Czech Republic 0
TOULOUSE • For so long this looked like being another frustrating opening group game for Spain as they passed and probed without success. Yet with only three minutes remaining yesterday, the best player on the pitch carved out the chance that allowed Gerard Pique to head home.
Andres Iniesta's cross was duly converted and Spain are up and running in football's European Championship.
FIGURING OUT THE MATCH
Number of saves by Spain goalkeeper David de Gea (above), who has been named in connection to a sexual assault case but was named to start ahead of Iker Casillas.
Passes made by goalkeeper Petr Cech - more than any of his Czech Republic team-mates.
Minutes Spain have kept a clean sheet at the European Championship, the longest run in the tournament's history.
Several Czech players collapsed to the ground at the final whistle, the late goal too much to bear.
They had a few chances at the other end, notably when Cesc Fabregas cleared off the line midway through the second half, but Spain dominated and the only question was whether Vicente del Bosque's team could find a way to score.
Pique, with his fifth goal for his country, came up with the answer.
In some ways this looked like a restorative victory for Spain, which feels like a strange thing to say about the defending champions.
Yet, the memories of their implosion at the World Cup still linger, with this game taking place exactly two years to the day since they were hammered 5-1 by the Netherlands in Salvador, Brazil.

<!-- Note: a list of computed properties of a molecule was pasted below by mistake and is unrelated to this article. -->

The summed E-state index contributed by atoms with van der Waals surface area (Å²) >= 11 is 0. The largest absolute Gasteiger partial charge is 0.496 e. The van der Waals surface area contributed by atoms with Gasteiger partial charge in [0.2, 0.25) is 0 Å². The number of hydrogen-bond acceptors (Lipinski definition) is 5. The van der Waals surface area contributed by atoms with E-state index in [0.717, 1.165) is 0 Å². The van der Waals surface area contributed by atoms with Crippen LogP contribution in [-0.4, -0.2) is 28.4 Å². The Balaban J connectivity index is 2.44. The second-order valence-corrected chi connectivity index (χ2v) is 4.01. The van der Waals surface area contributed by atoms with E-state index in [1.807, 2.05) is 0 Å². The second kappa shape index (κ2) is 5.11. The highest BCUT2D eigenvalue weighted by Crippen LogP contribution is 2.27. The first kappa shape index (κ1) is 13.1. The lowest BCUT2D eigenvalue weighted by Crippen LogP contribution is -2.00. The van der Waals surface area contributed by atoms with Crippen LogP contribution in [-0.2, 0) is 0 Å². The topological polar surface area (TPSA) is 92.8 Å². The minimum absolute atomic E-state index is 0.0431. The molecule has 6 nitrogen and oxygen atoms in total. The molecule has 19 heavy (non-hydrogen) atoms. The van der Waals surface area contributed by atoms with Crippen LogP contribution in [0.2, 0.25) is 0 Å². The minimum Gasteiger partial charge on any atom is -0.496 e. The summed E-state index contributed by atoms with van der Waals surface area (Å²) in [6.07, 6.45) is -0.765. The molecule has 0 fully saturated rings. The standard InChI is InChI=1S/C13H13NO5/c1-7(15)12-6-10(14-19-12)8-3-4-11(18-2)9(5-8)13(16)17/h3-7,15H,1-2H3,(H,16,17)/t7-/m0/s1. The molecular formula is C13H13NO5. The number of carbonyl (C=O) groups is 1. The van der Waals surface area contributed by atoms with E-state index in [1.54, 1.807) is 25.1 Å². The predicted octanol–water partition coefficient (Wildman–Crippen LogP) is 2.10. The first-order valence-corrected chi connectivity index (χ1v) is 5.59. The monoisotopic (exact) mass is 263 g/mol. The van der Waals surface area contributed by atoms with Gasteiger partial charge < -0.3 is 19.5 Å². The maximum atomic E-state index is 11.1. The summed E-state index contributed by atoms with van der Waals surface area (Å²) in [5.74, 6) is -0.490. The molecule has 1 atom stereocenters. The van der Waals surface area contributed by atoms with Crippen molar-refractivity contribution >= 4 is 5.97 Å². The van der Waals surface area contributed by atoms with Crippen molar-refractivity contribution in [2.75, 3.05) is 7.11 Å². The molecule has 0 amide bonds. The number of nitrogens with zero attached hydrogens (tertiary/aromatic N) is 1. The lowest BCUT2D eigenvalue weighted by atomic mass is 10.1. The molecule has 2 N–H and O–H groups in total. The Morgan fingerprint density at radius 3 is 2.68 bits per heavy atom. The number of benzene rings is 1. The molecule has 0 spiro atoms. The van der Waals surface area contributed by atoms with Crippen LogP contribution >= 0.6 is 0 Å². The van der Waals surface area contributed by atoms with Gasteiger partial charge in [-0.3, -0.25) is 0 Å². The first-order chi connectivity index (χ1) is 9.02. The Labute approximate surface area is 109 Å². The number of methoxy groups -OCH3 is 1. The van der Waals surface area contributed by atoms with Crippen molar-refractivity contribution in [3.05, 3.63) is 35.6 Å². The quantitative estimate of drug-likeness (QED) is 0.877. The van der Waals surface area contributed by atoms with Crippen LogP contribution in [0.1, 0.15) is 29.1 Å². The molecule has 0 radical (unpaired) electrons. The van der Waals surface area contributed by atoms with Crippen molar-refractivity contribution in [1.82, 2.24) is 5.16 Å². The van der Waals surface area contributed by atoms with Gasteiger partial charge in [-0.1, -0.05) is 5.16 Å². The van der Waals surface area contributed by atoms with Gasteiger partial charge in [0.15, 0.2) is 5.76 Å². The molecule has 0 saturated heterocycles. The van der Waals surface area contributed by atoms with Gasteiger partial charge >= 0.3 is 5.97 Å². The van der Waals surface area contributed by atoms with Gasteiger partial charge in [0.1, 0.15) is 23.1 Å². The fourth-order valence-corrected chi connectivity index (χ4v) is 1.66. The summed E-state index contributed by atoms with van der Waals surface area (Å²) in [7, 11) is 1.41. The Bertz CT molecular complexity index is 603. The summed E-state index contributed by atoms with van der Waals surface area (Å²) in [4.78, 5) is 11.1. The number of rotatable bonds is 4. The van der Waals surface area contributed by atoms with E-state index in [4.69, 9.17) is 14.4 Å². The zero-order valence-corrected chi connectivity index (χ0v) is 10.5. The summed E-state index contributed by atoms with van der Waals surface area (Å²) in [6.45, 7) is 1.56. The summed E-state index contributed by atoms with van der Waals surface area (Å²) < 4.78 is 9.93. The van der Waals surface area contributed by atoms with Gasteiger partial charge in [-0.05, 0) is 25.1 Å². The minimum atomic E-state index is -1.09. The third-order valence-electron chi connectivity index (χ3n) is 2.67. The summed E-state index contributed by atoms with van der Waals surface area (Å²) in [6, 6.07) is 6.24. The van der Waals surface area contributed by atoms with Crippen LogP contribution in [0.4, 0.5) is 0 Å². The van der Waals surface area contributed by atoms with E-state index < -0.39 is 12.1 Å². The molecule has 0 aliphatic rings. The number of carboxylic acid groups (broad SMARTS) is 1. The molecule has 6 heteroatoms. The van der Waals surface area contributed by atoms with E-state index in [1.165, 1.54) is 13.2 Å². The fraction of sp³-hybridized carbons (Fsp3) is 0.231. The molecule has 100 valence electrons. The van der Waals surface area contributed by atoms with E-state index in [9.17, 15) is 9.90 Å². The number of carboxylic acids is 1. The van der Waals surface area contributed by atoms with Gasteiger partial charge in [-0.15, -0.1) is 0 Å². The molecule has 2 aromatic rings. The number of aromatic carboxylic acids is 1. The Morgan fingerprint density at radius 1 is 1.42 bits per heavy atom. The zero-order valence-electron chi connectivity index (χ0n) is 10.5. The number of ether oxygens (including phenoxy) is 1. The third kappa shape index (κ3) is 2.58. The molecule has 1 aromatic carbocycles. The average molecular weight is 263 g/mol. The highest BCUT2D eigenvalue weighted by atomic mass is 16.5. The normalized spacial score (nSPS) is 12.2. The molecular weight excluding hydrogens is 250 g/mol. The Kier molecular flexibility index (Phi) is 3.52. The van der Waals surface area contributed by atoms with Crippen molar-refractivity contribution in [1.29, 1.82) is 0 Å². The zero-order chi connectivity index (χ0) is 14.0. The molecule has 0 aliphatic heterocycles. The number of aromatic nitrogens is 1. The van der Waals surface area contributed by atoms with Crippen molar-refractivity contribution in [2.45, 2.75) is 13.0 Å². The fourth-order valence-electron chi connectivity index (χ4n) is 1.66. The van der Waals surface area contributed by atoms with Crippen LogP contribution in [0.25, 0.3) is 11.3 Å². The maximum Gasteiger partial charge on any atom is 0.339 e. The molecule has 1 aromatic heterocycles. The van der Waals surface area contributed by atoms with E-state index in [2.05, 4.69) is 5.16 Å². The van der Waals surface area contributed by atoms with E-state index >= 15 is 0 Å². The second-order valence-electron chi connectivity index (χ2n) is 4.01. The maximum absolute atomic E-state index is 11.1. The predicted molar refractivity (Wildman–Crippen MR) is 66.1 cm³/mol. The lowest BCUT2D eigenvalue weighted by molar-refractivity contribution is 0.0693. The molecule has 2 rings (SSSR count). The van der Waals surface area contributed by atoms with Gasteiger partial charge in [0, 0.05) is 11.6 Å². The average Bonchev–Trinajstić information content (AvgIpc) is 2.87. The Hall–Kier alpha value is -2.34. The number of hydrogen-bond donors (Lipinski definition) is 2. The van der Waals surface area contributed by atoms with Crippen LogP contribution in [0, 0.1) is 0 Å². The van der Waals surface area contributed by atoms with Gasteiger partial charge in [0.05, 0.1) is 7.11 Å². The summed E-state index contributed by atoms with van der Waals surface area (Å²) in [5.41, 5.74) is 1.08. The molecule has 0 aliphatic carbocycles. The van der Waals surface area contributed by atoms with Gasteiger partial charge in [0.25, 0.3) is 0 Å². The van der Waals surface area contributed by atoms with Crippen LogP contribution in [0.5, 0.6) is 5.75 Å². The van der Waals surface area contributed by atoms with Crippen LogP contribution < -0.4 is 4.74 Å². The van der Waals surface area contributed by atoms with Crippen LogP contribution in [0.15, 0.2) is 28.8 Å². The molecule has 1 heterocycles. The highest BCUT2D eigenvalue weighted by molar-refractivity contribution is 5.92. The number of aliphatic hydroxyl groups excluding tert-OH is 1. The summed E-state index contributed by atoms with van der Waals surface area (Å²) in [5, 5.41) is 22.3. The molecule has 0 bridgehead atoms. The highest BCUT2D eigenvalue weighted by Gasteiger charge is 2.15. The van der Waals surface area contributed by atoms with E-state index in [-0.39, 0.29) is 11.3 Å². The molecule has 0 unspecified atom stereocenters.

The Czech Republic were never going to inflict a similar defeat here but Pavel Vrba's side succeeded in making life difficult for Spain for long periods, aided by some fine goalkeeping from Petr Cech.
David de Gea, who was preferred to Iker Casillas in goal despite being named in connection with a sexual assault case on Friday, did not have a save to make until the 45th minute.
Spain, by the end of the first half, were growing a little exasperated and the sight of Sergio Ramos shooting from 35 metres, slipping over on his backside in the process, confirmed as much.
Not long before that, a Mexican wave had swept around the stadium - a tell-tale sign that all was not well on the pitch.
It was not that Spain were playing badly. Iniesta, the Man of the Match, showed some lovely touches, and the two full-backs, Juanfran and Jordi Alba, got in behind the Czech defence on several occasions, but there was a lack of conviction in front of goal when the chances came.
Alvaro Morata, the man tasked with filling the troublesome No. 9 position for Spain, had a couple of opportunities, but he shot straight at Cech. In the second half, it was more of the same from Spain.
Morata hit the upright and Nolito and Sergio Ramos had shots blocked as the Czech Republic's defending became desperate.
Yet Spain also were living dangerously and Roman Hubnik forced de Gea into a save low to his left.
And Fabregas, with de Gea stranded and Pavel Kaderabek waiting behind him to turn in Theodor Gebre Selassie's far-post header, superbly hooked clear from underneath his own crossbar.
By then, del Bosque had replaced Morata with Aritz Aduriz and Spain's search for a breakthrough had become more pressing.
It arrived in the 87th minute when Thiago Alcantara, another substitute, found Iniesta, whose perfectly flighted cross was met by the head of Pique.
"There's not a single solution to breaking down these teams," said Iniesta. "You have to keep pressing forward until you get what you want.
"The goal came the way it came - it just takes patience."
Vrba said: "It's disappointing to concede a goal so late. We could have scored ourselves, which doesn't often happen against Spain.
"We played at our maximum level and it is a shame not to get at least a point."
THE GUARDIAN, AGENCE FRANCE-PRESSE